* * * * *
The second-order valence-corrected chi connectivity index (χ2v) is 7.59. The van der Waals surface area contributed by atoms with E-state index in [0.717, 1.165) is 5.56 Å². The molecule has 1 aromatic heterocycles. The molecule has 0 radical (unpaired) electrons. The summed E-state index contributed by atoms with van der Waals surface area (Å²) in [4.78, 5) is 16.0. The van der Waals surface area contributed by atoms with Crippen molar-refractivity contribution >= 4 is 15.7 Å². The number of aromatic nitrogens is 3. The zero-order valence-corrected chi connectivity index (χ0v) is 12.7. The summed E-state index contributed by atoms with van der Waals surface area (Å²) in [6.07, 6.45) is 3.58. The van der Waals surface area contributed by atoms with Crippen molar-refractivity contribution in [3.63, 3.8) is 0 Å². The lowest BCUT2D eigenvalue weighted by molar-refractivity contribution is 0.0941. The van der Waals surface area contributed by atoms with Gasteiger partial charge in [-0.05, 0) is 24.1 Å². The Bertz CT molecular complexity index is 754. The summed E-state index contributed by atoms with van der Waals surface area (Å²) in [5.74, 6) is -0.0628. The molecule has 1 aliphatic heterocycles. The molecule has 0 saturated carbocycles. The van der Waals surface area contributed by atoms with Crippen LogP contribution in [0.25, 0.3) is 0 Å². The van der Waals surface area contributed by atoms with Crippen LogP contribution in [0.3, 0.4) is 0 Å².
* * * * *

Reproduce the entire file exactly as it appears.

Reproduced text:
The second-order valence-corrected chi connectivity index (χ2v) is 7.59. The van der Waals surface area contributed by atoms with E-state index in [0.717, 1.165) is 5.56 Å². The molecule has 1 aromatic heterocycles. The molecule has 0 radical (unpaired) electrons. The summed E-state index contributed by atoms with van der Waals surface area (Å²) in [4.78, 5) is 16.0. The van der Waals surface area contributed by atoms with Crippen molar-refractivity contribution >= 4 is 15.7 Å². The number of aromatic nitrogens is 3. The zero-order valence-corrected chi connectivity index (χ0v) is 12.7. The summed E-state index contributed by atoms with van der Waals surface area (Å²) in [6.07, 6.45) is 3.58. The van der Waals surface area contributed by atoms with Crippen molar-refractivity contribution in [3.63, 3.8) is 0 Å². The lowest BCUT2D eigenvalue weighted by molar-refractivity contribution is 0.0941. The van der Waals surface area contributed by atoms with Gasteiger partial charge in [-0.05, 0) is 24.1 Å². The Bertz CT molecular complexity index is 754. The summed E-state index contributed by atoms with van der Waals surface area (Å²) in [5.74, 6) is -0.0628. The molecule has 1 aliphatic heterocycles. The molecule has 0 saturated carbocycles. The van der Waals surface area contributed by atoms with Crippen LogP contribution in [0.25, 0.3) is 0 Å². The van der Waals surface area contributed by atoms with Crippen LogP contribution in [0.3, 0.4) is 0 Å².